A god among grains

This picture was way too difficult to take

This picture was way too difficult to take

I love barley. Its smell, its taste, the satisfying texture, the fleshy meaty bite – it’s the best. But I never cook it because I never know what to do with it. Sure you can throw it in soup, but I always felt that’s a bit disrespectful to my friend barley. It can stand up to soup better than any grain around no doubt, but all that liquid doesn’t really let it shine.

I’d begun to wonder if I love barley because it confounds me so. Maybe I’d built it built it up too much? Well I found a promising non-soup barley recipe and rushed off to Fresh & Wild for overpriced ingredients. The time had come to eat my beloved and discover if it was really worth all that pining.

Recipe for Barley, yogurt and dill salad…

Take 1 cup of pearl barley, rinse, cover with a few inches of water and boil for 25-30 minutes, til it’s done. While the barley cooks, cut an English cucumber into bitesize chunks, salt and leave to drain. After 20 minutes or so, rinse the cucumber and let it drain a few more minutes.

In a large bowl, combine 1 cup plain yogurt, 2 tablespoons olive oil, most of the juice of 1 lemon, a good amount of chopped dill, salt and fresh ground pepper.

When the barley is cooked, drain any excess water. Stir it and the cucumber through, and enjoy.

SO good. That I also have an undeveloped passion for dill no doubt increased my enthusiasm, but it was fresh and hearty, a simple and delicious supper.  I also added some peas to the mix, but I’ll leave them out next time – they distracted too much from the barley.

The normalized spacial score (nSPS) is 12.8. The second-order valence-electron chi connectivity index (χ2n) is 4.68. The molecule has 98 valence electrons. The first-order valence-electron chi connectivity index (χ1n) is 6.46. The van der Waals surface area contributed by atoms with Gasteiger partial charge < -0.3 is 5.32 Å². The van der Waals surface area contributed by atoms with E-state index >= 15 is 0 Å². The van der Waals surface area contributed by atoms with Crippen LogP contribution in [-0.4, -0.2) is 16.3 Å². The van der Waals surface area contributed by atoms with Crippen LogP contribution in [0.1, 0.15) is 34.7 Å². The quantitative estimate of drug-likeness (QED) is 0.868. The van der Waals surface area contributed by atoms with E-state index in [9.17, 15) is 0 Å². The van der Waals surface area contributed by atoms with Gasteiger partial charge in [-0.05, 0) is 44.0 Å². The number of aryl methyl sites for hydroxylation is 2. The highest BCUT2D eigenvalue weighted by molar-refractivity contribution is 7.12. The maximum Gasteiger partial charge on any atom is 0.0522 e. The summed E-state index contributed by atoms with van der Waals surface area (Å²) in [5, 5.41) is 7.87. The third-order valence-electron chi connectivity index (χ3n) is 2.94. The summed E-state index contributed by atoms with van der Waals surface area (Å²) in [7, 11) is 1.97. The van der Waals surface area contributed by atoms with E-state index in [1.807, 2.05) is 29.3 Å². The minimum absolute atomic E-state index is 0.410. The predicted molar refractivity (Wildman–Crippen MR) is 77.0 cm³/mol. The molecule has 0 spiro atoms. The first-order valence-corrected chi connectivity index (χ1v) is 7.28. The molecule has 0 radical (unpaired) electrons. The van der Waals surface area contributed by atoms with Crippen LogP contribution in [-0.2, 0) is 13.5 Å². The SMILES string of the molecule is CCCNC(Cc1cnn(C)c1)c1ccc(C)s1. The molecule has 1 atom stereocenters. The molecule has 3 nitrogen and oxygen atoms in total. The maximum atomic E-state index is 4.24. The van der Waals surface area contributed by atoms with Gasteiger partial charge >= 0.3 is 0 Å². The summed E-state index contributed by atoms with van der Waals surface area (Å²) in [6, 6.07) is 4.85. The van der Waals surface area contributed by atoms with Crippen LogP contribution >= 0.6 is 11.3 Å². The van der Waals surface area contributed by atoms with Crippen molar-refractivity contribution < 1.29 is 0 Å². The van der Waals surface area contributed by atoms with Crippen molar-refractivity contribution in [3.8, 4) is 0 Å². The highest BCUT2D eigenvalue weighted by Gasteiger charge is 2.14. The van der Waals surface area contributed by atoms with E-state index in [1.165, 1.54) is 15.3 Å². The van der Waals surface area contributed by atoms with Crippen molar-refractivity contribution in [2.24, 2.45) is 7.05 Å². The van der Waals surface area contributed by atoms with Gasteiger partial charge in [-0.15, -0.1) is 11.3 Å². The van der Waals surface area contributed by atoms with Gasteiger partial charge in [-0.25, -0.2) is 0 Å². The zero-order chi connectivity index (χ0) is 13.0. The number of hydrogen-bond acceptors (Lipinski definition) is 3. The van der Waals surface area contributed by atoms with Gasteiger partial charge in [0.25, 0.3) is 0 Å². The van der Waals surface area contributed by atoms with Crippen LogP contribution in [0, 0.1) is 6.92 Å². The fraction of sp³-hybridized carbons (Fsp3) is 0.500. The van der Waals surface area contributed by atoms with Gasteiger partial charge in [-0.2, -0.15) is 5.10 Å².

It probably ought to be served cold, but I ate it while it was still warm. Next time I’ll even warm up the yogurt a bit, since this surely won’t be the last time I have this this winter.

-evealiceb

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4 responses to “A god among grains

  1. i wonder if the author of this post finds it at all paradoxical that she admires a grain which has been designed (by god) to taste like meat, yet sneers at mankind’s efforts to produce healthy veggie foods which mimic the flavor of turkey, chicken, cow and other miracles of life.

  2. Pingback: More staples « I can has cheezcloth?

  3. Pingback: A winter classic « I can has cheezcloth?

  4. Pingback: Eve is right… « I can has cheezcloth?

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